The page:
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Fri 13 December 2019
Maurice was one of six 'pretty' sons of Alex MacRae (lived around 1688) and Margaret MacDonald of Glengarry. The Glengarry cousins shared a wadset for Glenquoich with these Torlysich MacRaes. 'Pretty' is a corruption of ‘prètee’, which aptly means lively / active.

While his brothers, Donald, Duncan and Farquahar, left Kintail to engage in mortal combat at Sherrifmuir in 1715 (they survived), Maurice apparently remained behind. He lived at Easter Achyuran, Glenshiel, close to Torlysich. The Kintail and Lochalsh rent lists of 1718 mention these details, including rent in kind, cash rent and vicarage rent, so it was after this date that Maurice’s misfortunes began. He was a moneylender, a man of means with his income derived from black cattle dealing.

'Kintail of the cows' are a hardy breed, known for their thick pile, good beef and short sturdy legs. Kintail drovers supplied around 500 cattle annually to the south markets and the Hanoverian army. They were driven via drovers' roads at a leisurely pace, grazing, drinking and resting on their way, so as not to lose weight. This was known as the 'black cattle economy'.

Maurice’s demise was not to be a peaceful one. As was their habit, Maurice and his wife, Christina, set off with a loaded packhorse to Inverness market through the Chisholm country of Strathglass via Glen Affric and passing Struy Inn. After selling their produce for cash in Inverness, purchasing provisions, they were returning by the same route past Struy Inn. The Strathglass men were around and invited Maurice to join them in the Inn, to which he readily agreed, being of a convivial nature.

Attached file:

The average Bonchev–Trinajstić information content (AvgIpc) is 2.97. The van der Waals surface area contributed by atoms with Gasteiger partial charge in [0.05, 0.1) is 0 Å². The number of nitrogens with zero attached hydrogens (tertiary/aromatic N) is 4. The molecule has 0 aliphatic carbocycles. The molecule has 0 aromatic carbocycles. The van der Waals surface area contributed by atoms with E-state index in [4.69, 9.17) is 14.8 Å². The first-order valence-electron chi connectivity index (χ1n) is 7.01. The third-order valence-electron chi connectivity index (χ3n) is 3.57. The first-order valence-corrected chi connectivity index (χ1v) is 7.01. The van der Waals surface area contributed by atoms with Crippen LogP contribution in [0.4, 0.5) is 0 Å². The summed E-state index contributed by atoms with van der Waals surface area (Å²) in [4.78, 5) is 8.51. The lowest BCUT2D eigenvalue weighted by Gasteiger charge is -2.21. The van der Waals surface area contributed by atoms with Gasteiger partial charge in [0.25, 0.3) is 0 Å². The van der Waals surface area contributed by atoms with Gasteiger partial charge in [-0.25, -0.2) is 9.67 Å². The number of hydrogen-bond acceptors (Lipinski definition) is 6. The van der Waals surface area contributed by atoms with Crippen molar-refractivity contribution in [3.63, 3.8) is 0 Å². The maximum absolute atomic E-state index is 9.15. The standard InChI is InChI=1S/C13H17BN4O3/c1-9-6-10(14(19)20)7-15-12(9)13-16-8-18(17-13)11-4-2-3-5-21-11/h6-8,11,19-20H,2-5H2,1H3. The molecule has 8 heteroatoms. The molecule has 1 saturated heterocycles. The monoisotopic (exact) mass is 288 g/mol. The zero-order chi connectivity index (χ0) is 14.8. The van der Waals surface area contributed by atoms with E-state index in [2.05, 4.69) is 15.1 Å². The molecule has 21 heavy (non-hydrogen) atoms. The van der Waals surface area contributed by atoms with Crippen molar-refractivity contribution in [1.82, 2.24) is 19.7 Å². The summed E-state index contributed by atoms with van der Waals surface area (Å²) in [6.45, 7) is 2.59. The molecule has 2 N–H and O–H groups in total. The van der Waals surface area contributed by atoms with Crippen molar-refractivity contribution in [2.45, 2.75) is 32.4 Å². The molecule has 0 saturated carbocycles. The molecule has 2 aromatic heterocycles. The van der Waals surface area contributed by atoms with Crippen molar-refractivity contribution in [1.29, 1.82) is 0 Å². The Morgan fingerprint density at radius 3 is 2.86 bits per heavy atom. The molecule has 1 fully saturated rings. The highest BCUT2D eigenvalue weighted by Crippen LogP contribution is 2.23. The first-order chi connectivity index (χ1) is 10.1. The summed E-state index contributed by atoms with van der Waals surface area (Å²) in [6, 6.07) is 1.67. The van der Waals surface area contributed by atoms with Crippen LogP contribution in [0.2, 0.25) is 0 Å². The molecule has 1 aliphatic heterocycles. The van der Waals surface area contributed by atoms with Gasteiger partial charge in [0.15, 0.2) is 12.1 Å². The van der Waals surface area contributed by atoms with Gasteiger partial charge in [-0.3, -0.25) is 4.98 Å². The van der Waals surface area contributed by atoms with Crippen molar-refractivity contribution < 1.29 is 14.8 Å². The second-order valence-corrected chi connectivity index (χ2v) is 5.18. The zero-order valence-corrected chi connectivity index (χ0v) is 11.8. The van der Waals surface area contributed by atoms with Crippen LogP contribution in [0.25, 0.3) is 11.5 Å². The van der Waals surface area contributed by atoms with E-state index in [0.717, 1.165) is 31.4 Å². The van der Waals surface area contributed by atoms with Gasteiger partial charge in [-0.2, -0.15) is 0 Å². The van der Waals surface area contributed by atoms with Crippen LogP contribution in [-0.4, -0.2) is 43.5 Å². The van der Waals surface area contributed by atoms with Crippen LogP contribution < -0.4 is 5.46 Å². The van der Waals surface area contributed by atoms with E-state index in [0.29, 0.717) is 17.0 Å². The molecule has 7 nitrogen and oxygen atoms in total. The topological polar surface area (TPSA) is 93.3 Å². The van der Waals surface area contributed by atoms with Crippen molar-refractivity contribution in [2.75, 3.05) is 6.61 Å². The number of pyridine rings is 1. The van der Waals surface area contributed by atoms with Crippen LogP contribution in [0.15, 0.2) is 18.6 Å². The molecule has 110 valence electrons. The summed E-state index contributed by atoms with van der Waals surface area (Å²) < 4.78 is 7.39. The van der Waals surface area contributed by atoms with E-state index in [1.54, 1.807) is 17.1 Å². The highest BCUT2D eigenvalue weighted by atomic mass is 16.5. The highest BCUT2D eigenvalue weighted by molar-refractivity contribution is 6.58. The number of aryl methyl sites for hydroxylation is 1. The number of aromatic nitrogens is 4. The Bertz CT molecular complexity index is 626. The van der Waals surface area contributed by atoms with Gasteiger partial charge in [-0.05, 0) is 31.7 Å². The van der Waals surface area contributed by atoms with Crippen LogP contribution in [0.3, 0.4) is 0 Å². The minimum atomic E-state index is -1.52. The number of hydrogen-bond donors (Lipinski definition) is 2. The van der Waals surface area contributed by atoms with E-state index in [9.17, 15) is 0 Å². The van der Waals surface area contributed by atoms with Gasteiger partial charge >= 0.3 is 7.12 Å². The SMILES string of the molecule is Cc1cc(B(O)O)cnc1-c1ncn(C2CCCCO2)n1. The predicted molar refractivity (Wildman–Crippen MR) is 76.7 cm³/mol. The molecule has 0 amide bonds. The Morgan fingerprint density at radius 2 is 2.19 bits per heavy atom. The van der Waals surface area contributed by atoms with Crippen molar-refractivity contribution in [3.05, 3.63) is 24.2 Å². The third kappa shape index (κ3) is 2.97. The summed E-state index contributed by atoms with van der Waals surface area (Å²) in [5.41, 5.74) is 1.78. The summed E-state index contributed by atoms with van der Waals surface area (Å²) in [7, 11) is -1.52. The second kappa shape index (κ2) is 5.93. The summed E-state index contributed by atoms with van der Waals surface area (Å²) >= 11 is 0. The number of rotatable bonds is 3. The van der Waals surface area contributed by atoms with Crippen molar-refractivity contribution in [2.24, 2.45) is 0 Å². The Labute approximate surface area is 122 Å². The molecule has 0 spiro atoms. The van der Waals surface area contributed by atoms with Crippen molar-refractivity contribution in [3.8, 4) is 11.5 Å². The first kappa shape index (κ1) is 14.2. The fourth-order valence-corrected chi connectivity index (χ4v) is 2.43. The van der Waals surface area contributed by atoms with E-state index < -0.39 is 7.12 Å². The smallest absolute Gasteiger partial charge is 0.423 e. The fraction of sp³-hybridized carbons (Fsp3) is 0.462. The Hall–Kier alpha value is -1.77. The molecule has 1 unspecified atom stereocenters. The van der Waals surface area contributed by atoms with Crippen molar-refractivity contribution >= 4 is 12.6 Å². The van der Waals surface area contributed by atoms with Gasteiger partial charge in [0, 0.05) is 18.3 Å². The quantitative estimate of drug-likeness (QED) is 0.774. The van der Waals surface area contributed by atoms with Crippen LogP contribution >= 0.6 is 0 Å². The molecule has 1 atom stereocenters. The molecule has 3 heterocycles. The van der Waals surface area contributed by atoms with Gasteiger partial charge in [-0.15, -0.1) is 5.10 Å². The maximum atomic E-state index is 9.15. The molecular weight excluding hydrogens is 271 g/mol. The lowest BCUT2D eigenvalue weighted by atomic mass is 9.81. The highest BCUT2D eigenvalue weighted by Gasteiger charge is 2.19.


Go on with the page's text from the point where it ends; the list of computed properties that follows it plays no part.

Christina moved on (as women do!), eventually reaching Kintail without Maurice. A large party of Kintail men set off to search for him, but to no avail and they returned to Kintail. Meantime, a mimicking beggar, suspicious of Maurice’s disappearance, quietly set off to seek information on Maurice. He begged and listened from door to door as he reached Chisholm territory.

Fortunately, he overheard a conversation concerning a 'bradan tarragheal' (the white bellied salmon) tied to a bush in a river pool. Quick witted, the so-called beggar slipped off to the river pool to find the murdered Maurice concealed and tied underneath the bushed. The body was released and moved to another hiding place, whereupon the ‘beggar’ returned for assistance to Kintail.

There were said to be several probable factors causing friction and feuding between the Chisholm and MacRaes: debts owed to Maurice, jealousy of Kintail cattle grazing over their Affric territory, possible rent disputes, and new ready cash in Maurice’s pockets. It is possible that old scores were settled after a drinking spree? Maurice was defenseless amongst these men and suffered the consequences.

Presently an army of rescuers arrived to retrieve Maurice's body for burial in Kilduich, the Ancient Burial ground of the MacRaes. On their return from the Strathglass area, they were passing Comor Churchyard where a funeral was taking place of one of the principle men of Strathglass. As a stone slab was being placed on the ground, four Kintail men stepped forward and grabbed the slab, hoping to cause a quarrel and thereby avenge Maurice’s cruel death. The challenge was not taken up, so they carried the heavy stone slab securely the entire way to Kintail.

It was laid on Maurice's grave at the outside end of the Clachan Duich Church, where it has remained to this day. Known as 'the pleated stone', it is typical of those at Comor Churchyard, and is readily pointed out by locals.

The story goes that shortly after Maurice’s death, his cattle were stolen from their grazing territory by Chisholm’s men. Fortunately, Maurice and Christina had direct descendants, so all was not lost. ('Clan History' Page 199 and 'MacRaes to New Zealand' Page 24.)

Years later, an aged son of Maurice’s was on his death bed and a neighbour, Murdoch, called to visit him. The fire required refuelling and it was obtained from the break-up of a disused old settee. Murdoch discovered a hidden document within the settee. It was the 'parchment bond' on the grazing rights between Muireach Fial and the Chisholm.

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